Friday, March 22, 2013


I just finished watching Glee 4x17, "Guilty Pleasures", which provoked thoughts of confession in me. The Shrekian concept "better out than in" is true in most cases, which is why we confess. As a spiritual practice, confession is a way of "cleansing"--getting rid of the crap that keeps us from being the amazing people we truly are. By naming something, especially out loud, we limit its power over us; we define it and contain it in a manageable way, outside our heads. When we confess we can sort through what is guilt (feeling bad about having hurt another) and what is shame (feeling bad that we are the kind of person who would do that). And once we have owned up to what we needed to confess, we can seek to make amends and ask forgiveness, so our relationships can continue.

But it isn't so easy to do. Our culture rewards and emulates an image of people who have it all together, who appear to be perfect in every way, who don't make mistakes. I don't think being church = being counter-cultural all the time, but this is an instance when it's a good thing for the church to be different--lying is fairly unattractive, after all, so we can leave that out of church. What if we could be who we are right in front of God and everybody? What if they knew our guilty pleasures, our brokenness, our struggle? What if they knew we made a bad choice, a mistake, that hurt ourselves or someone else? What if they knew we aren't perfect but we're trying to keep on keepin' on and some days it's good enough just to remember to breathe? Guess what--they do know, God and everybody, because they're living it, too.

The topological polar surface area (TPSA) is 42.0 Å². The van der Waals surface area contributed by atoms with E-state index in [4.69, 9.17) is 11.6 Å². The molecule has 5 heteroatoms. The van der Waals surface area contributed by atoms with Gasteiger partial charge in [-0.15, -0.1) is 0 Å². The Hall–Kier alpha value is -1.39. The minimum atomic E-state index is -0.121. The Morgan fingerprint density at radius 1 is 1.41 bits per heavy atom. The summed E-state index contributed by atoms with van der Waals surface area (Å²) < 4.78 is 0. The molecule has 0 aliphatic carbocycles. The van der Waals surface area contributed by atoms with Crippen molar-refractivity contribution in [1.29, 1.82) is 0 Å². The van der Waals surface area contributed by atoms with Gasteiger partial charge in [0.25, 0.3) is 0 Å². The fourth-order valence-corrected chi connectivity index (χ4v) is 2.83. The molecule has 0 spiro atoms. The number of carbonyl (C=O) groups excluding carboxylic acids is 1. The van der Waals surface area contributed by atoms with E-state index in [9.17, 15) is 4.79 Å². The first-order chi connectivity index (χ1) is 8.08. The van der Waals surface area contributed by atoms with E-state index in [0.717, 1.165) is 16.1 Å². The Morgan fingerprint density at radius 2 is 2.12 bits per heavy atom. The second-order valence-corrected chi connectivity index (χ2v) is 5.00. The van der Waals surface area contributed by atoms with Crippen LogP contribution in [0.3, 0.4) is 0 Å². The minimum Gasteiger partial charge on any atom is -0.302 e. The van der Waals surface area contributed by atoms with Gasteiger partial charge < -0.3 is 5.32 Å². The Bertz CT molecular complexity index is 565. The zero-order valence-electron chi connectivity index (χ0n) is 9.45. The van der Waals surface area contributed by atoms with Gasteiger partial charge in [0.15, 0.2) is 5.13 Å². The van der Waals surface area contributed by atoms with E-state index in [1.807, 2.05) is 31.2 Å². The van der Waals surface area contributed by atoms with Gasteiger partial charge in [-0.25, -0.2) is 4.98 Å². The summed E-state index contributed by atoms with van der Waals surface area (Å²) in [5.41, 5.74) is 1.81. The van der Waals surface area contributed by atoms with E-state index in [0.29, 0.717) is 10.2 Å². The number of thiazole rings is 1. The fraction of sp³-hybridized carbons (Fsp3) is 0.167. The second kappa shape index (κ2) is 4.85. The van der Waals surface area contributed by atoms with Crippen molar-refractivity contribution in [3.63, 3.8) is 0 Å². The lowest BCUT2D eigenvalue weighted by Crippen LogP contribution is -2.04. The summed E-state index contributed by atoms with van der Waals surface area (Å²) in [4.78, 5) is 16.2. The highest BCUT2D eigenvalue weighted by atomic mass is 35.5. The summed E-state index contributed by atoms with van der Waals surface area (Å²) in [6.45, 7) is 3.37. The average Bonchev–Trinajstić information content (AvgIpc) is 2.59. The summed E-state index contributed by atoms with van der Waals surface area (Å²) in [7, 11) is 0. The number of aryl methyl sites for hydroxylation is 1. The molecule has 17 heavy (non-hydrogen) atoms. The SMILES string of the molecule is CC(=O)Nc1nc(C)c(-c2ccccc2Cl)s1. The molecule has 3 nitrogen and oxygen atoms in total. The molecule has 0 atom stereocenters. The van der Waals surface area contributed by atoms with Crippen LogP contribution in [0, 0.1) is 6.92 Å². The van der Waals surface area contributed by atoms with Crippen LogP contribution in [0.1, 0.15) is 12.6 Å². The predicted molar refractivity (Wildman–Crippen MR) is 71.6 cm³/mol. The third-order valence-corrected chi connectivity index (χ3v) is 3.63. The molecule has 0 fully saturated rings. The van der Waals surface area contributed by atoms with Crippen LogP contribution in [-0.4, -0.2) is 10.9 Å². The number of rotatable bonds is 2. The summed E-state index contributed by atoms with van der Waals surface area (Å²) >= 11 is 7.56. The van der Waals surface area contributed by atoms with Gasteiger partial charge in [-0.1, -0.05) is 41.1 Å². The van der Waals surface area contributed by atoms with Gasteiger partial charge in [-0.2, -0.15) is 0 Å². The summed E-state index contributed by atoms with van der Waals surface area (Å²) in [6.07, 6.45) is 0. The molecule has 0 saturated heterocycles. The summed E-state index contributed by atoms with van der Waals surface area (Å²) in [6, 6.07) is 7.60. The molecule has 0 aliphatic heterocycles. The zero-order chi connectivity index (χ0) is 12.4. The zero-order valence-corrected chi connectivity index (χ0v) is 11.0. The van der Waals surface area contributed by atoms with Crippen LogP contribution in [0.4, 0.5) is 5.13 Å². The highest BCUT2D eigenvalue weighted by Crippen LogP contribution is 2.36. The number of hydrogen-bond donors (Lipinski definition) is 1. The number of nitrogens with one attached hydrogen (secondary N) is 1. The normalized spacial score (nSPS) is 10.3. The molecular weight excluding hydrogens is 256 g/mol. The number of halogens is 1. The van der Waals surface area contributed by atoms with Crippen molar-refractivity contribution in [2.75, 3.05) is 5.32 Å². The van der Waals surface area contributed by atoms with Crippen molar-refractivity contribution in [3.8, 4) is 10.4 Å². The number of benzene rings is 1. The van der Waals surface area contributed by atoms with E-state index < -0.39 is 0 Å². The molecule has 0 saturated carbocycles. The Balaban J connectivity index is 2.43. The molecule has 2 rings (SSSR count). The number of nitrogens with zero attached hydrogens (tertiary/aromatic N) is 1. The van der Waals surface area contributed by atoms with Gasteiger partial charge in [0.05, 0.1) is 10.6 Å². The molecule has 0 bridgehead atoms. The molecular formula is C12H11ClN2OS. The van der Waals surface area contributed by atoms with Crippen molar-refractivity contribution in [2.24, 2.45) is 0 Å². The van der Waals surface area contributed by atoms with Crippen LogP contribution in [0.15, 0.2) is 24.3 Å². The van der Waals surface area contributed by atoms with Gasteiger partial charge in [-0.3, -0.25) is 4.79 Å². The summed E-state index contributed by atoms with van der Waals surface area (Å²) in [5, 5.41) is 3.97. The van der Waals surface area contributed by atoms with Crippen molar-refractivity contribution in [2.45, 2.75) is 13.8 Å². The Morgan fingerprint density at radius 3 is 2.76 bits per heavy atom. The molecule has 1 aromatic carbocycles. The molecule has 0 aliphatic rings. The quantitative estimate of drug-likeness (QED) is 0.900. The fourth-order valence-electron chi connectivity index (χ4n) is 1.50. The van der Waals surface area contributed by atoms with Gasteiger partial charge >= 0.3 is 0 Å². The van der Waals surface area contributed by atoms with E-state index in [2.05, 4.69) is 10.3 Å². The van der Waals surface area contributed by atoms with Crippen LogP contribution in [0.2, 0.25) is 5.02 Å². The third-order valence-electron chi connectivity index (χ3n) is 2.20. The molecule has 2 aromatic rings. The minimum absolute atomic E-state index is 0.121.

Our concept of confession tends to make us feel more guilty, rather than to alleviate our feelings of guilt, which is why we don't like to do it. But anyone who knows anything about psychology knows that repressed feelings will come back to bite you in the butt somehow. So we have this rite of confession--private or corporate in the Lutheran tradition--as a way to take care of our soul, not to require our selves to hold on to so much crap, but to let it go. We tell another person (pastor, priest, BFF, 5th step trusted friend) because it's harder to wiggle out of the task when someone is waiting to hear what we have to say. We also tell another person to honor our humanity, to be reassured that relationships can be repaired and restored, that forgiveness can be offered, that absolution and release from sin can be proclaimed. Confessing that you love some cheesy music from the 80s as a guilty pleasure is not exactly the confession that is good for the soul. But trusting another to receive that from you is a good first step.

My guilty pleasure? Jake Puckerman. Duh.

And... I own 6 Barry Manilow albums on vinyl. And the sheet music for Phil Collins' "Against All Odds".

That is all the confession you're getting out of me, by this medium!